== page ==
My father was an NYC engineer over this branch during the 1960's. I have a great photo of him and his crew aboard a GP-7 locomotive, No. 5600, still in the lighting stripe paint that was taken in Clyde OH by Howard Aemling. I also have his time books with dates and engine numbers that were assigned on a daily basis. The local freight was assembled every morning in the Airline Yards on the northwest side of Hill Avenue. Dad would report to the Central Union Terminal on Emerald St. where he parked his car. His engine was spotted on a siding behind C.U.T. and after given the go ahead to enter the main, he would back his engine down to Hill Avenue to pick up his train. GP-7's and 9's were most always assigned to this train. They did try to assign some SW-7's and 9's, but they were too light an engine for this assignment. The local generally left around 7-8 a.m. It crept down to the Swan Creek Tower on the east end of the yards over the old Panama section of the yard. When finally given the highball it would quickly re-enter the main and accelerate to about 50 m.p.h. all the way to Milbury where it entered the third rail siding and gently onto the Norwalk branch to Genoa. A dog met the freight in Elmore and escorted it through town, yapping merrily every inch of the way. Most of the work was in Genoa at the lime plant. The crew normally spotted the engine at a siding near Genoa and walked to lunch at a diner in downtown Genoa. They then moved on to Fremont where they switched the small yards and the battery plant. Sometimes they would "outlaw" after working 16 hours and a taxi was sent to get the crew. I worked as a brakeman for a short time and was assigned to the Fremont local a couple of times and it was a joy to work with my father. It made me appreciate his job.
The caboose from Oberlin is now at the Amherst Historical Village donated by the Nord Family, it is right next to the railroad tracks where the 3 train wreck occurred in March of 1916.
I was staying at the Best Western in Norwalk, OH. and noticed a very old railroad line behind the hotel, the only thing that remains are some old cross ties. The address is 351 Milan Avenue. Norwalk, OH. I was curious to know what railroad used to be there. Thank you , Joe.
My Grandpa, Dave Milky, said he used to see Hudson locomotives go past his aunts house in Linsey,Oh. He remembers balancing on the NYC bridge over mud creek. His big brother used to know every engineer on the NYC. Sometimes they would give his brother a candy bar every morning.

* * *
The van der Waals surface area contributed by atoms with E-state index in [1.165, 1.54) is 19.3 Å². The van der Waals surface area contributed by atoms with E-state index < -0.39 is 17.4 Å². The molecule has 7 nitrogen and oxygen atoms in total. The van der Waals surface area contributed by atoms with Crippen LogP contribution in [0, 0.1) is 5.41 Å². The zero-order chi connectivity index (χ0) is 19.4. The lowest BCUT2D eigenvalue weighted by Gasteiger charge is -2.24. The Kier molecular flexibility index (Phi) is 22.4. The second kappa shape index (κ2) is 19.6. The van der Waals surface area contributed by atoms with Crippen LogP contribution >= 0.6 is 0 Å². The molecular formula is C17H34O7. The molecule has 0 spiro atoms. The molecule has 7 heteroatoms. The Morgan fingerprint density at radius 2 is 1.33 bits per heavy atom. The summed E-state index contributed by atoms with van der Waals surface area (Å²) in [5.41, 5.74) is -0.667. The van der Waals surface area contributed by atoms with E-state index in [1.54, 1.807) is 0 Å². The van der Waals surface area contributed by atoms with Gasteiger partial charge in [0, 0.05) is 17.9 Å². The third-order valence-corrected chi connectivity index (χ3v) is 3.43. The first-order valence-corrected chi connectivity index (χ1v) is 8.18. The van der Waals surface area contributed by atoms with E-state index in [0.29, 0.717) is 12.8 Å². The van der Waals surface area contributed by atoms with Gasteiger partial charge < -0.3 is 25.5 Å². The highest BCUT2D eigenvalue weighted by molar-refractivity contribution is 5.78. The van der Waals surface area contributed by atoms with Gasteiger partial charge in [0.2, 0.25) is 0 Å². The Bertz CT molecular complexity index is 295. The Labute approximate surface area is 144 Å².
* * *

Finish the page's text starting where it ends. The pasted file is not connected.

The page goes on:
Joe,I think from what you describe you are talking about the Wheeling line to Huron Ohio which was ripped about 10 years ago.
NS made a connection off the Nickel Plate,and the Wheeling goes to Bellevue and out the Nickle Plate to get to Huron now.
It was the original Wheeling line,which ended there,before they extended it to Toledo.
Not positive about the route to Huron now,but I know they load ore trains there and some stone.
I should also have mentioned I, as a small boy in the early 1950's, recall riding with my mother to the Oakdale Crossing in E. Toledo to pick up my father. He was a fireman at the time and when he'd be assigned to the Fremont local, the train was made up in the small yards that existed at that time at Oakdale. The engine was generally an N.Y.C. H-5 Mikado. The engine would tie up all night at Oakdale and the freight was assembled there by the switch crew for the following day. As the train pulled into a siding, the rails would groan and strain under the weight of the engine. I'll never forget the hissing and belching of steam and that wonderful smell of coal and oil.
Sharing the following in L.S. & M.S. biographies: Hilliard H. Sloan was station agent at Genoa, OH for more than quarter of a century. The railroad activities constitute the life of Genoa, which is a little village with a population of 1,000. The depot has two convenient waiting rooms, a telegraph office, an express bagage office,and a freight department. There are four side tracks and two spurs. Mr. Sloan served in the 5th Reg., U.S. Calvary in Porto Rico during the Spanish-American War. He started with the railroad as a baggage agent. "His ability in managing the affairs of the company at Genoa has won the approbation of his employers; through all his years of his service with the company,he has commanded the confidence and esteem of the business men and citizens of the community in which he resides."